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St Andrew, Loxton, Somerset

(51°17′52″N, 2°53′46″W)
ST 376 558
pre-1974 traditional (England and Wales) Somerset
now Somerset
medieval Wells
now Bath & Wells
medieval St Andrew
now St Andrew
  • Robin Downes
  • Robin Downes
28 June 2008

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Feature Sets

The place-name of Loxton, Somerset signifies ‘tun on the Lox [Yeo river]’ . The small settlement occupies quite a dramatic situation on the W side of the gap formed in the Mendip Hills by the Lox Yeo, just 800m N of that river’s confluence with the major Axe: to the N lie the forbidding hills; to the S lie the Somerset Levels (between 1974 and 1996 Loxton was part of the County of Avon). The geology is Mercia Mudstone/Dolomitic Conglomerate, above the Alluvium of the Levels, beneath the Burrington Oolite and Dolomite/Black Rock Limestone of the hills. The church lies alone except for its neighbour farm to the E side of the hamlet. The church has 11thc origins, but mainly dates from the 13thc to 15thc; there was a restoration and extension in the early 20thc. The S doorway is Romanesque and there is a consecration cross of perhaps similar date.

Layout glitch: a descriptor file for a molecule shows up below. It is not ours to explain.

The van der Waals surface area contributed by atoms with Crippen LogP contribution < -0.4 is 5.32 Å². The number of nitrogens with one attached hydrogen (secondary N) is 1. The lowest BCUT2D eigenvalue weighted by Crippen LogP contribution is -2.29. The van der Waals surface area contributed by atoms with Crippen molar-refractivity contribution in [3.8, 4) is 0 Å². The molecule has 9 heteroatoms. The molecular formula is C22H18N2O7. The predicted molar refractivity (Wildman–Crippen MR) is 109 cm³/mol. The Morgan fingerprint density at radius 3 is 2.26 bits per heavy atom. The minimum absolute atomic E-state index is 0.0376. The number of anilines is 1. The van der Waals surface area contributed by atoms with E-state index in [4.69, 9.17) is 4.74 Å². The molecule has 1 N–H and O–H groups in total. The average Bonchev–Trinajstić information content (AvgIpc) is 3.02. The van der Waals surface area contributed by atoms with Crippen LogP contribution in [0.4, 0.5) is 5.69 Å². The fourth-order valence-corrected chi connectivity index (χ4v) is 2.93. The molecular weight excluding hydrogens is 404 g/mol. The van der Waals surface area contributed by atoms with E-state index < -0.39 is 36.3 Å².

In 1086 Loxton was held by Count Eustace; in 1066 it was held by Wulfeva.


Exterior Features


Exterior Decoration


The choice of a segmental rather than round arch is somewhat unusual for the principal entrance. The sculptural decoration (with the exception of the pellets) is minimal; one wonders if this was a commission where the purse-strings were being watched carefully.

  1. F. Arnold-Forster, Studies in Church Dedications (London, 1899), III, 190.

Historic England listing 1313078

  1. N. Pevsner, The Buildings of England: North Somerset and Bristol (Harmondsworth, 1958), 222.